July 21, 2021 – What conflicts arise when a former client contacts you to update his or her estate plan post-divorce, if you previously drafted an estate plan for the client and the now ex-spouse when they were married?
I did a simple estate plan for a married couple several years ago in which the surviving spouse inherited from the deceased spouse.
The couple subsequently divorced, and they each had separate counsel – I had no involvement in the divorce proceedings. Now that the divorce is final, I have been approached by the husband to revise his estate plan to remove his now former wife as a beneficiary.
May I undertake this representation or is it a former client conflict?
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SCR 20:1.9(a) governs former client conflicts and states:
A lawyer who has formerly represented a client in a matter shall not thereafter represent another person in the same or a substantially related matter in which that person's interests are materially adverse to the interests of the former client unless the former client gives informed consent, confirmed in a writing signed by the client.
There are thus two elements to former client conflict analysis:
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The proposed estate planning work for the husband is clearly substantially related to the estate planning work the lawyer did for the couple when they were married (see ABA Comment  to SCR 20:1.9), so the question is whether disinheriting the former wife is materially adverse to the interests of the former wife.
There is little authority on this precise question, but Example 1.9-1 to the ACTEC Commentary to MR 1.91 addresses it squarely:
Example 1.9-1. Lawyer (L) represented Husband (H) and Wife (W) jointly in connection with estate planning matters. Subsequently H and W were divorced in an action in which each of them was separately represented by counsel other than L. L has continued to represent H in estate planning and other matters. Because W is a former client, MRPC 1.9 imposes limitations upon L’s representation of H or others. Thus, unless W gives informed consent, confirmed in writing, MRPC 1.9(a) would prevent L from representing H in a matter substantially related to the prior representation in which H’s interests are materially adverse to W’s, such as an attempt to modify or terminate an irrevocable trust of which W was a beneficiary. However, after the marital dissolution is final, amending H’s estate plan to remove W as a beneficiary, consistent with state law and the dissolution decree, should not be considered a conflict. Also, under MRPC 1.9(c), L could not disclose or use to W’s disadvantage information that L obtained during the former representation of H and W in estate planning matters without W’s informed consent, confirmed in writing (emphasis added).
The reason this “should not be considered” a conflict, as alluded to above, is that there is no adversity of interests.
This is explained more fully in ABA Formal Ethics Op. 05-434, which discusses whether it is a conflict to disinherit a client a lawyer currently represents on an unrelated matter:
Direct adversity requires a conflict as to the legal rights and duties of the clients, not merely conflicting economic interests. There may be direct adversity even though there is no overt confrontation between the clients, as, for example, where one client seeks the lawyer's advice as to his legal rights against another client whom the lawyer represents on a wholly unrelated matter. Thus, for example, a lawyer would be precluded by Rule 1.7(a) from advising a client as to his rights under a contract with another client of the lawyer, or as to whether the statute of limitations has run on potential claims against, or by, another client of the lawyer. Such conflict involves the legal rights and duties of the two clients vis-à-vis one another.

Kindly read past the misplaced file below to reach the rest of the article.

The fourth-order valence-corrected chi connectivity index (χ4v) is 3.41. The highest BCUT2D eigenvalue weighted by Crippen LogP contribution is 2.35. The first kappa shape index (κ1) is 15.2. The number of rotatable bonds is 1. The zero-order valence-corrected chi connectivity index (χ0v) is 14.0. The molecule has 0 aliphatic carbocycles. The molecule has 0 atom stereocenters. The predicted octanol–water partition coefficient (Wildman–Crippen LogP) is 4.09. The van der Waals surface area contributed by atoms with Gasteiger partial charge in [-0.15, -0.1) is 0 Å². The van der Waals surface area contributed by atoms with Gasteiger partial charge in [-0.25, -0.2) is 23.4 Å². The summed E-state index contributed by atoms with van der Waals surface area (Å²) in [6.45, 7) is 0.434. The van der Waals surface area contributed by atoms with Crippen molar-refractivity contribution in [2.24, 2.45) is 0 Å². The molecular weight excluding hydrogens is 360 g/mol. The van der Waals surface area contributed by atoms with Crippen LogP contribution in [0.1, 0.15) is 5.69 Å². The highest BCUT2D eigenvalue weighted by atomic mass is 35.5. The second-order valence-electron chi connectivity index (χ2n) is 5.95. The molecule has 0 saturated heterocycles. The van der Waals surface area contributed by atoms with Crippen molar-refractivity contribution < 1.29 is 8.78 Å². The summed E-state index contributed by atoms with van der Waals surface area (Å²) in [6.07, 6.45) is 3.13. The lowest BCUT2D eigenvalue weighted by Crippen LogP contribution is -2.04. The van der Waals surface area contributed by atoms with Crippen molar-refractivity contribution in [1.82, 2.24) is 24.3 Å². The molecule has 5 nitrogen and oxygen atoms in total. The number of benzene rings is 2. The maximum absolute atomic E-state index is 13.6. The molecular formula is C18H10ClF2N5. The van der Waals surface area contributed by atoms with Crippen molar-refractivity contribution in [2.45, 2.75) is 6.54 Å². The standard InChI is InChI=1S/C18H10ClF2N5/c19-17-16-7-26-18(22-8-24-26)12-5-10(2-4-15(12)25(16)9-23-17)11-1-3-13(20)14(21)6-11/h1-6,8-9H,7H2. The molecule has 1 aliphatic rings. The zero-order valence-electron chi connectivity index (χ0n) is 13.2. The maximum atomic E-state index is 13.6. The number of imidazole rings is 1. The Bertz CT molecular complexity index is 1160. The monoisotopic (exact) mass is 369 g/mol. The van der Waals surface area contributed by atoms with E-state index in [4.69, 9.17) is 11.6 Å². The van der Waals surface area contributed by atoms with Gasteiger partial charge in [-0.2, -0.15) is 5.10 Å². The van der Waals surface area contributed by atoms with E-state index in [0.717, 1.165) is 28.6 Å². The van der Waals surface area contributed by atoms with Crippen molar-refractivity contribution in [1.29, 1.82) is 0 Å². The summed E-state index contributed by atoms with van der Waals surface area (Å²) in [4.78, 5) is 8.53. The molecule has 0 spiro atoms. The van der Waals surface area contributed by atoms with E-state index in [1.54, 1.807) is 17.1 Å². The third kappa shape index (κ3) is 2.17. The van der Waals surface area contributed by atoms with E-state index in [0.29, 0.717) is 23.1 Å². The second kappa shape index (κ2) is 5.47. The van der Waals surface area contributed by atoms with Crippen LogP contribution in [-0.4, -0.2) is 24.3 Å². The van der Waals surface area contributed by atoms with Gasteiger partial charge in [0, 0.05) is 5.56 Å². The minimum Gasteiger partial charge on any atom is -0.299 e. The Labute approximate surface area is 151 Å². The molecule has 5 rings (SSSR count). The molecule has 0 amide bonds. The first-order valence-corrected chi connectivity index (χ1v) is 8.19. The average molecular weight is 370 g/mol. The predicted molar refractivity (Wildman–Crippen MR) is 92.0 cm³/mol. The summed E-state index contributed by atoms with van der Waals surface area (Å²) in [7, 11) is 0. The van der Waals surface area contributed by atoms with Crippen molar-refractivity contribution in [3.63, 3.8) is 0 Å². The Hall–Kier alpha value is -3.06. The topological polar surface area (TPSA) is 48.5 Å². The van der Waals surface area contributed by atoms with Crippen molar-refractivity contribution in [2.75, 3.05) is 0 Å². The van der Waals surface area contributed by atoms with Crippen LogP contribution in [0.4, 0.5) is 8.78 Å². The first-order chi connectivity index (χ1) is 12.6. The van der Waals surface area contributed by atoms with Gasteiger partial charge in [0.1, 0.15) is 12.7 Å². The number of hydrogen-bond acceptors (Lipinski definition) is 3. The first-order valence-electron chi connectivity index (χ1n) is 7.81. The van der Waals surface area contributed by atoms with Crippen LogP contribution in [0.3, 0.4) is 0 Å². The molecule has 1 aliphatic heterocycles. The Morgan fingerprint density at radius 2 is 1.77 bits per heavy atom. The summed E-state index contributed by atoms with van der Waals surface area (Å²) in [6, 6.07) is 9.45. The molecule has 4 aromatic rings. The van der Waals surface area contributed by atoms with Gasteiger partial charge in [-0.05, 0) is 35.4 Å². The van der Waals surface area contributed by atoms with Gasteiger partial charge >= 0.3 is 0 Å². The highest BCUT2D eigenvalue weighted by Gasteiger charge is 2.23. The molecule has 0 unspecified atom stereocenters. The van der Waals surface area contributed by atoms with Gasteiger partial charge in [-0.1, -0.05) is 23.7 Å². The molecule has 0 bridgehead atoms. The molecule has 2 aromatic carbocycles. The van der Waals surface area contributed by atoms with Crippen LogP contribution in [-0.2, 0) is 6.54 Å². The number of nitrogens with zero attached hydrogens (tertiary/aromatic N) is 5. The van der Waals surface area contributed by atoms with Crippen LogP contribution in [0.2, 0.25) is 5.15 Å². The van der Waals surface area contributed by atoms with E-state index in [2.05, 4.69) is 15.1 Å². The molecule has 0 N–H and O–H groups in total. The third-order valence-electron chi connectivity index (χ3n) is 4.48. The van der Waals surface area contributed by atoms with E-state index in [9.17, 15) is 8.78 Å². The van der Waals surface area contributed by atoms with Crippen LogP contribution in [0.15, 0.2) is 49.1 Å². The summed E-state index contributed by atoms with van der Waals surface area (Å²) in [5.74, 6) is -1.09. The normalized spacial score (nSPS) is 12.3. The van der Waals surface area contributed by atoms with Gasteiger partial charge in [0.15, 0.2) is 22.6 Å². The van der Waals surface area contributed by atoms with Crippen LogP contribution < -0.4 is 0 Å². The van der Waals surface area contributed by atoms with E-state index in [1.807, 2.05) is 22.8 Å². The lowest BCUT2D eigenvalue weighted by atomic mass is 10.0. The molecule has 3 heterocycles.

Applying this analysis to the circumstances dealt with in this opinion, a testator is, unless limited by contractual or quasi-contractual obligationsor by state law,free to dispose of his estate as he chooses, or to consume his entire estate during his lifetime or give it all away, leaving nothing to pass under his will. A potential beneficiary, even one who has been informed by the testator that he has been named in a testamentary instrument, has no legal right to that bequest but has, instead, merely an expectancy.Thus, except where the testator has a legal duty to make the bequest that is to be revoked or altered, there is no conflict of legal rights and duties as between the testator and the beneficiary and there is no direct adversity (emphasis added and footnotes omitted)2
Thus, because the former wife has no legal right to inherit from the former husband, there is no conflict between the “legal rights and duties” of the now former spouses, and thus it is not a conflict under SCR 20:1.9(a).
This scenario assumes there is no obligation on the part of the husband to provide for the former spouse, in which case there would be a conflict (as well as other problems) in undertaking the representation.
Further, as discussed in ABA Formal Ethics Op. 05-434, there are some additional considerations involved when a lawyer is asked to disinherit a currently represented a client. On these basic facts, however, the lawyer may represent the husband.
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1 The ACTEC COMMENTARIES, FIFTH EDITION 2016 is published by The American College of Trust and Estate Counsel Foundation and is available at actecfoundation.org.
2 SCR 20:1.7 uses the term “direct adverse” while SCR 20:1.9 uses the term “materially adverse” but neither rule articulates a difference between the terms. The recently issued ABA Formal Op. 21-497 noted that “(m)aterial adverseness, referred to by the Gillette court, “requires a conflict as to the legal right and duties of the clients, not merely conflicting or competing economic interests.”